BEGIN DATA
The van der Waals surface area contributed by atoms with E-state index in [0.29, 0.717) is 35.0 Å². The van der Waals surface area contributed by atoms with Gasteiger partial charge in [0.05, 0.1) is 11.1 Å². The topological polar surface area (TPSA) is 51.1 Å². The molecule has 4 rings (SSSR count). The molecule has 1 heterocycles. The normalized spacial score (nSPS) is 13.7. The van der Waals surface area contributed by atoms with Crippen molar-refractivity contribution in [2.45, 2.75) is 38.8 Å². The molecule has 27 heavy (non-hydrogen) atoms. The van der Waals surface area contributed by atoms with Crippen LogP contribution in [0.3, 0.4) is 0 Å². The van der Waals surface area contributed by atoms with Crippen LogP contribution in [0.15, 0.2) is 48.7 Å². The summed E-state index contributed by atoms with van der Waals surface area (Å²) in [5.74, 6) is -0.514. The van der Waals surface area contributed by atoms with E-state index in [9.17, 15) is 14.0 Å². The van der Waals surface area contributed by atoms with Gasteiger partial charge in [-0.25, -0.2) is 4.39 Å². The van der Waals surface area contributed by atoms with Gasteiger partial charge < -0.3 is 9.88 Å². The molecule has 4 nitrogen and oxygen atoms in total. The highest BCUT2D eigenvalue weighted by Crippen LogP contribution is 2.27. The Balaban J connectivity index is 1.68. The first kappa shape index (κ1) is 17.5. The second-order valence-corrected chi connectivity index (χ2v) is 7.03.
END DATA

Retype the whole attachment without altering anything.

The van der Waals surface area contributed by atoms with E-state index in [0.29, 0.717) is 35.0 Å². The van der Waals surface area contributed by atoms with Gasteiger partial charge in [0.05, 0.1) is 11.1 Å². The topological polar surface area (TPSA) is 51.1 Å². The molecule has 4 rings (SSSR count). The molecule has 1 heterocycles. The normalized spacial score (nSPS) is 13.7. The van der Waals surface area contributed by atoms with Crippen molar-refractivity contribution in [2.45, 2.75) is 38.8 Å². The molecule has 27 heavy (non-hydrogen) atoms. The van der Waals surface area contributed by atoms with Crippen LogP contribution in [0.3, 0.4) is 0 Å². The van der Waals surface area contributed by atoms with Crippen LogP contribution in [0.15, 0.2) is 48.7 Å². The summed E-state index contributed by atoms with van der Waals surface area (Å²) in [5.74, 6) is -0.514. The van der Waals surface area contributed by atoms with E-state index in [9.17, 15) is 14.0 Å². The van der Waals surface area contributed by atoms with Gasteiger partial charge in [-0.25, -0.2) is 4.39 Å². The van der Waals surface area contributed by atoms with Gasteiger partial charge < -0.3 is 9.88 Å². The molecule has 4 nitrogen and oxygen atoms in total. The highest BCUT2D eigenvalue weighted by Crippen LogP contribution is 2.27. The Balaban J connectivity index is 1.68. The first kappa shape index (κ1) is 17.5. The second-order valence-corrected chi connectivity index (χ2v) is 7.03.